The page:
The effect of resistance exercise on quality of life and fatigue in patients with gynecological cancer
1Sports Medicine Department, Faculty of Medicine, Ege University, İzmir, Turkey
2Department of Obstetrics and Gynecology, Faculty of Medicine, Selçuk University, Konya, Turkey
Keywords: Gynecological cancer, fatigue, quality of life, resistance exercise, muscle strength
Objective: It is known that the quality of life decreases and fatigue increases in cancer patients due to the disease and the effects of treatment. Regular exercise can significantly improve these complaints. The aim of this study is to investigate the effect of resistance exercises on quality of life and fatigue in patients with gynecological cancer.
Materials and Methods: Patients who completed gynecological cancer treatment were randomized to form the exercise group (n=80) and the control group (n=80). Quality of life and cancer-related fatigue were determined by means of Functional Assessment of Cancer Therapy-General and Functional Assessment of Chronic Illness Therapy-Fatigue, in order, as primary outcome measurements. Body mass index (BMI), body fat ratio, hand grip strength, hip and back extensor group muscle strength were determined as secondary outcome measurements.
Results: At the end of the study, significant improvements were observed in the quality of life (p<0.001) and fatigue (p<0.001), as well as body composition and strength values (p<0.001) in the exercise group compared to the control group. The levels of change in the values were more significant in the exercise group (p<0.001). A significant correlation was found between the changes in physical parameters (body fat ratio, BMI) and the changes in quality of life and fatigue levels (p<0.001).
Conclusions: It was revealed that resistance exercises could significantly reduce cancer-related fatigue and improve quality of life in patients with gynecological cancer. It can be concluded that resistance exercises can contribute to the treatment process and the patient’s quality of life.
Gynecological cancer is a term used to describe malignancies of the vulva, cervix, endometrium, tuba uterina, and ovaries and placenta, in the female urogenital system (1). Gynecological cancer diagnosis and treatment process may be associated with various physical, psychological and social difficulties (2). In recent years, in the light of promising developments in screening, early diagnosis and treatment of cancer, survival after diagnosis has been increasing (3). With increasing survival, the importance of both the effects of the primary disease and the side effects of treatment in cancer patients has begun to be emphasized more. Among these effects, anxiety, depression, sleep disorders, cancer-related fatigue, weight gain and low quality of life due to these factors, draw attention.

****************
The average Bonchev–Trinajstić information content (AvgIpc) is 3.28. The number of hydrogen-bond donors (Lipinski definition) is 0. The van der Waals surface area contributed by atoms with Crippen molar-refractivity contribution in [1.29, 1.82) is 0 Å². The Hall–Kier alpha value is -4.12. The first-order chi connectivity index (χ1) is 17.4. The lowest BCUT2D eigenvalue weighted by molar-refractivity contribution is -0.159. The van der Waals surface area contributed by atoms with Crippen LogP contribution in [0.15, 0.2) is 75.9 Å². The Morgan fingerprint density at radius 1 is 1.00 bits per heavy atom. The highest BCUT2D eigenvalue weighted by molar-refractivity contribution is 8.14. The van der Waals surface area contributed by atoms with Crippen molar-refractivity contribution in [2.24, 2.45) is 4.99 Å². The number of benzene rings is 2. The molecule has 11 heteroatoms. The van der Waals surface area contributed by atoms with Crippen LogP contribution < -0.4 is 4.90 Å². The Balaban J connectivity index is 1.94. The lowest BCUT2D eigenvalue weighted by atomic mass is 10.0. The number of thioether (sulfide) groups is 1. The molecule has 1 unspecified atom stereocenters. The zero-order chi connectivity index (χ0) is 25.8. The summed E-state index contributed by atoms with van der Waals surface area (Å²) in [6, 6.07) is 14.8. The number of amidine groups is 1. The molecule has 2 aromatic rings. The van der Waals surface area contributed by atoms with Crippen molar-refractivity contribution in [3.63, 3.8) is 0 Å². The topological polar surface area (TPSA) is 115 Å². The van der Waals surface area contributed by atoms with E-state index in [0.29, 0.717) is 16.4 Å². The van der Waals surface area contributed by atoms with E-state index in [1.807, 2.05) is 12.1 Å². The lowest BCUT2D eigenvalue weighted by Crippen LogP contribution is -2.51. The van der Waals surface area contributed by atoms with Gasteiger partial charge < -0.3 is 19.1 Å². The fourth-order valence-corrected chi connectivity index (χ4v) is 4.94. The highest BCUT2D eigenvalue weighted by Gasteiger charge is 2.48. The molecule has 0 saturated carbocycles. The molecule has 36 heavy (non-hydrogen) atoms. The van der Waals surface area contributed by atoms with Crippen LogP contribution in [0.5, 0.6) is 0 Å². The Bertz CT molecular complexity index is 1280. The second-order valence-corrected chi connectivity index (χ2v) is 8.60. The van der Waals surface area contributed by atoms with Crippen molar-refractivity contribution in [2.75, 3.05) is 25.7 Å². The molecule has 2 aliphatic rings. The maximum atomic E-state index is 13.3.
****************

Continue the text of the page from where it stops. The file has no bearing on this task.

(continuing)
Cancer-related fatigue, which is frequently observed in patients; is defined as the subjective, physical, emotional and cognitive fatigue or feeling of exhaustion disproportionate to current physical activity, associated with cancer or cancer treatment, which can continue after treatment and affect the daily life of the person (4); which has been shown to be inversely related to quality of life (5).
Two pathological mechanisms are suggested for fatigue. While it has been suggested that there is a progressive failure in the transmission of motor neuron impulses in the central mechanism (6); contraction deterioration and decrease in muscle strength due to metabolic changes in the muscle are held responsible in the peripheral mechanism (7). Fatigue is also interrelated with low quality of life, low physical activity level, high body mass index (BMI) and other lifestyle factors (8). Today, the majority of patients diagnosed with endometrial and ovarian cancer lead a sedentary life without following physical activity and nutritional recommendations (9).